With precision, determination and science prowess that just boggles the mind, these scientists managed to send a photon from Earth to an orbiting satellite, using quantum teleportation. Six times. It’s a feat scientists the world over have been aiming for a long time time now. A quantum scientist friend of mine is absolutely green with envy. I applaud this monumental discovery and look forward to more.
Quantum teleportation, for those who have no idea what it is, is a process by which quantum information can be transmitted from one location to another, with the help of classical communication and previously shared quantum entanglement between the sending and receiving location. In theory, any atom or collection of atoms can be moved in this way.
So, no, it’s not like the teleportation method on Star Trek, but it’s got far more potential because one could conceivably use this method to travel to any distance in the observable universe. And yes, that’s a direct quote.
The problem with this teleportation method, and the reason I’m writing about it today, is the shenanigans that have the potential to happen. In the end, it’s all about what one is teleporting. Say, a human.
Now, to be teleported using quantum information, one must naturally be deconstructed. Death is the end result on the sending end. Or something very much like it. On top of that, one has to be entangled at a quantum level with and exact, or nearly exact, replica on the receiving end. A golem, as it were. But wait, there’s more.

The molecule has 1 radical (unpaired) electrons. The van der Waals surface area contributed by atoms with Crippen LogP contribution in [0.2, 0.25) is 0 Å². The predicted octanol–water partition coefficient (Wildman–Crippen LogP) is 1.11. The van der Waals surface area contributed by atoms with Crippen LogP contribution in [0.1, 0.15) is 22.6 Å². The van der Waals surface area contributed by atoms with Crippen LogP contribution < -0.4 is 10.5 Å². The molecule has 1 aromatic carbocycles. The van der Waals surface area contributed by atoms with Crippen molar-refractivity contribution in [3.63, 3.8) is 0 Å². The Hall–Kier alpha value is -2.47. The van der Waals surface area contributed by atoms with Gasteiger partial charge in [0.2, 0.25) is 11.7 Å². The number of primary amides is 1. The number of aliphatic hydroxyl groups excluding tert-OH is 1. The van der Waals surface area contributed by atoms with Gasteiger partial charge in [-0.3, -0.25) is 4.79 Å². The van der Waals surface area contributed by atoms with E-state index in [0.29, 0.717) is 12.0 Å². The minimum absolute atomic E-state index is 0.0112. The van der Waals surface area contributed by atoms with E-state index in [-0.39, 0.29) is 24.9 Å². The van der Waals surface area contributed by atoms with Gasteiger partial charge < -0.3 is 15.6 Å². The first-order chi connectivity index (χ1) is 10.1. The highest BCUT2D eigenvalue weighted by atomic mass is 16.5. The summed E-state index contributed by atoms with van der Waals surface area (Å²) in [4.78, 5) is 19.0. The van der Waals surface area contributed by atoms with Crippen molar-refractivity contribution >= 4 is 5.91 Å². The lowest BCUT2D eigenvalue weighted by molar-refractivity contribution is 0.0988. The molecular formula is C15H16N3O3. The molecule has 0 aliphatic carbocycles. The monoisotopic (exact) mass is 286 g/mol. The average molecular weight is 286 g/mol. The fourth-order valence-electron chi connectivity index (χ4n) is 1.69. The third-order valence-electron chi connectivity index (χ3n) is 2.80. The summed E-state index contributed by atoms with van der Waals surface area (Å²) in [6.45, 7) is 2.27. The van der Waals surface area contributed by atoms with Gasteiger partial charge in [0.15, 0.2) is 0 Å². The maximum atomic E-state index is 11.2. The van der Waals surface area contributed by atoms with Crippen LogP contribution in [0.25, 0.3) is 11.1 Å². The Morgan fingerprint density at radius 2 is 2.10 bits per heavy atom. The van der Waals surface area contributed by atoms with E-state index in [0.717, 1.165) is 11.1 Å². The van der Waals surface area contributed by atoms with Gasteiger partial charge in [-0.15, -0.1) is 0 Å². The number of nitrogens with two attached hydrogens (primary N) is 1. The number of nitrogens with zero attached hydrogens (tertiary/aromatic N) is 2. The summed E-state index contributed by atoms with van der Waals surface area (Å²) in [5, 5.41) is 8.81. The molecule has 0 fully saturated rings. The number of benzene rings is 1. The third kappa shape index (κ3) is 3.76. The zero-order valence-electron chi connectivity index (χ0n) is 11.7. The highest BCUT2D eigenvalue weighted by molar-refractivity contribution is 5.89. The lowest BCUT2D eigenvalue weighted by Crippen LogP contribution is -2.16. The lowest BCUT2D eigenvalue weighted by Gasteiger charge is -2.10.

We don’t know what makes us conscious and aware, we have no idea where our spark of sentient life comes from. What about those first few test subjects? Do they feel it when their original body dies? Is it possible for their golem to be something else, so long as it follows the rules of equivalent exchange? If quantum teleportation does transfer that sentient spark that is unique to each of us, how long can we continue to live, just hopping into new bodies as the old ones wear out?
I see a long, bright idea that will last far past this particular mortal coil.
Science in the pursuit of Fiction.